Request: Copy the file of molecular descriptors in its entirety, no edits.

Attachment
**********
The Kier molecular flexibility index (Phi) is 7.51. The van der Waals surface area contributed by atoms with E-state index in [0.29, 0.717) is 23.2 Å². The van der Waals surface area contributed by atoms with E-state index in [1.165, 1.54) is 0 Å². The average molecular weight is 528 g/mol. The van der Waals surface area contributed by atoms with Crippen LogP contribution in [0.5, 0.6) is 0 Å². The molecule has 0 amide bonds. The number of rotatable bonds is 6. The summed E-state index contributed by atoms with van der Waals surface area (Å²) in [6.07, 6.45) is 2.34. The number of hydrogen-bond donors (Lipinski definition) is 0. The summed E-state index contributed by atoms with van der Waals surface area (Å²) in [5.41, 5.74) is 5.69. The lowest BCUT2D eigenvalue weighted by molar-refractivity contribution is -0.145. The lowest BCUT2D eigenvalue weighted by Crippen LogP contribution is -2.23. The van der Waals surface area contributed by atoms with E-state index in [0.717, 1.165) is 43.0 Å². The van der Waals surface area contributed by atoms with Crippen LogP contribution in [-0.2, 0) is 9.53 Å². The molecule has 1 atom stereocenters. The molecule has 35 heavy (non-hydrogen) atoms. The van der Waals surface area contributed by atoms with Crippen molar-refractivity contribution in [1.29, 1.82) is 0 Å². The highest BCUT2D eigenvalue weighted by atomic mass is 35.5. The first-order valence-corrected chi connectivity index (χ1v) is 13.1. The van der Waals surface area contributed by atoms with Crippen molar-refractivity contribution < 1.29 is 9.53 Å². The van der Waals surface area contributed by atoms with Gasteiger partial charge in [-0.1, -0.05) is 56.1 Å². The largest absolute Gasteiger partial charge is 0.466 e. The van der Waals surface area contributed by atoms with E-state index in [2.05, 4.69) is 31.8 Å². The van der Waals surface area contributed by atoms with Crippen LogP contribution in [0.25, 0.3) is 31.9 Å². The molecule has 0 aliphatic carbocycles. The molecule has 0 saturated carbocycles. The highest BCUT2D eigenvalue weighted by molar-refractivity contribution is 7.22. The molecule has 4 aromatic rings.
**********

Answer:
The Kier molecular flexibility index (Phi) is 7.51. The van der Waals surface area contributed by atoms with E-state index in [0.29, 0.717) is 23.2 Å². The van der Waals surface area contributed by atoms with E-state index in [1.165, 1.54) is 0 Å². The average molecular weight is 528 g/mol. The van der Waals surface area contributed by atoms with Crippen LogP contribution in [0.5, 0.6) is 0 Å². The molecule has 0 amide bonds. The number of rotatable bonds is 6. The summed E-state index contributed by atoms with van der Waals surface area (Å²) in [6.07, 6.45) is 2.34. The number of hydrogen-bond donors (Lipinski definition) is 0. The summed E-state index contributed by atoms with van der Waals surface area (Å²) in [5.41, 5.74) is 5.69. The lowest BCUT2D eigenvalue weighted by molar-refractivity contribution is -0.145. The lowest BCUT2D eigenvalue weighted by Crippen LogP contribution is -2.23. The van der Waals surface area contributed by atoms with E-state index in [0.717, 1.165) is 43.0 Å². The van der Waals surface area contributed by atoms with Crippen LogP contribution in [-0.2, 0) is 9.53 Å². The molecule has 1 atom stereocenters. The molecule has 35 heavy (non-hydrogen) atoms. The van der Waals surface area contributed by atoms with Crippen molar-refractivity contribution in [1.29, 1.82) is 0 Å². The highest BCUT2D eigenvalue weighted by atomic mass is 35.5. The first-order valence-corrected chi connectivity index (χ1v) is 13.1. The van der Waals surface area contributed by atoms with Crippen molar-refractivity contribution < 1.29 is 9.53 Å². The van der Waals surface area contributed by atoms with Gasteiger partial charge in [-0.1, -0.05) is 56.1 Å². The largest absolute Gasteiger partial charge is 0.466 e. The van der Waals surface area contributed by atoms with E-state index in [2.05, 4.69) is 31.8 Å². The van der Waals surface area contributed by atoms with Crippen LogP contribution in [0.25, 0.3) is 31.9 Å². The molecule has 0 aliphatic carbocycles. The molecule has 0 saturated carbocycles. The highest BCUT2D eigenvalue weighted by molar-refractivity contribution is 7.22. The molecule has 4 aromatic rings.